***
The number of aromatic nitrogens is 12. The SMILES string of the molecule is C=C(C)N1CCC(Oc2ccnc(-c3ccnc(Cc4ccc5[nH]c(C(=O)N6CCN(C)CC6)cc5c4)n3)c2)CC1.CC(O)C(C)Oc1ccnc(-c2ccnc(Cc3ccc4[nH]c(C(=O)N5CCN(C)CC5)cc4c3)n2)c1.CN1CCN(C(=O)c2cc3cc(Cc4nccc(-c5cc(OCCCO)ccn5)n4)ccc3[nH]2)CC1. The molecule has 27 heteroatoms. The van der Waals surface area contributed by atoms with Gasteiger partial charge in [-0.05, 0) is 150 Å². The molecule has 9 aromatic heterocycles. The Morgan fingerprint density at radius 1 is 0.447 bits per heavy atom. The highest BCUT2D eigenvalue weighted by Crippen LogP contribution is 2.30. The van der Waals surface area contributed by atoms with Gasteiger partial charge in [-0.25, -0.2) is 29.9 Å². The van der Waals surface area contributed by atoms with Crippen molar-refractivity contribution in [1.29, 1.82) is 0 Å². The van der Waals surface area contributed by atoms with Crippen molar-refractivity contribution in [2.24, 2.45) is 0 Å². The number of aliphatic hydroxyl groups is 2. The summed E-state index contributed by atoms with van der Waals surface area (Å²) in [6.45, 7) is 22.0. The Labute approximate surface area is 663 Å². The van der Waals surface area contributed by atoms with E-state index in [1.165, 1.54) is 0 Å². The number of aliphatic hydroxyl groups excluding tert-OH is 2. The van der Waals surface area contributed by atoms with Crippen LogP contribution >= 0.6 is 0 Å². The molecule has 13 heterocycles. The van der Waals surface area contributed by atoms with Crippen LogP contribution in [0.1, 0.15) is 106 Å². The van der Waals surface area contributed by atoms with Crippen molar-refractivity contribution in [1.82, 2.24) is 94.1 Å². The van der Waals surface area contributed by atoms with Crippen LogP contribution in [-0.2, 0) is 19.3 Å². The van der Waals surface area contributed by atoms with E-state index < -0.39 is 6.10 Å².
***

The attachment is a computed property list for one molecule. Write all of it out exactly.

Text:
The number of aromatic nitrogens is 12. The SMILES string of the molecule is C=C(C)N1CCC(Oc2ccnc(-c3ccnc(Cc4ccc5[nH]c(C(=O)N6CCN(C)CC6)cc5c4)n3)c2)CC1.CC(O)C(C)Oc1ccnc(-c2ccnc(Cc3ccc4[nH]c(C(=O)N5CCN(C)CC5)cc4c3)n2)c1.CN1CCN(C(=O)c2cc3cc(Cc4nccc(-c5cc(OCCCO)ccn5)n4)ccc3[nH]2)CC1. The molecule has 27 heteroatoms. The van der Waals surface area contributed by atoms with Gasteiger partial charge in [-0.05, 0) is 150 Å². The molecule has 9 aromatic heterocycles. The Morgan fingerprint density at radius 1 is 0.447 bits per heavy atom. The highest BCUT2D eigenvalue weighted by Crippen LogP contribution is 2.30. The van der Waals surface area contributed by atoms with Gasteiger partial charge in [-0.25, -0.2) is 29.9 Å². The van der Waals surface area contributed by atoms with Crippen molar-refractivity contribution in [1.29, 1.82) is 0 Å². The van der Waals surface area contributed by atoms with Crippen molar-refractivity contribution in [2.24, 2.45) is 0 Å². The number of aliphatic hydroxyl groups is 2. The summed E-state index contributed by atoms with van der Waals surface area (Å²) in [6.45, 7) is 22.0. The Labute approximate surface area is 663 Å². The van der Waals surface area contributed by atoms with E-state index in [1.165, 1.54) is 0 Å². The number of aliphatic hydroxyl groups excluding tert-OH is 2. The van der Waals surface area contributed by atoms with Crippen LogP contribution >= 0.6 is 0 Å². The molecule has 13 heterocycles. The van der Waals surface area contributed by atoms with Crippen LogP contribution in [0.1, 0.15) is 106 Å². The van der Waals surface area contributed by atoms with Crippen molar-refractivity contribution in [1.82, 2.24) is 94.1 Å². The van der Waals surface area contributed by atoms with Crippen LogP contribution in [-0.2, 0) is 19.3 Å². The van der Waals surface area contributed by atoms with E-state index < -0.39 is 6.10 Å².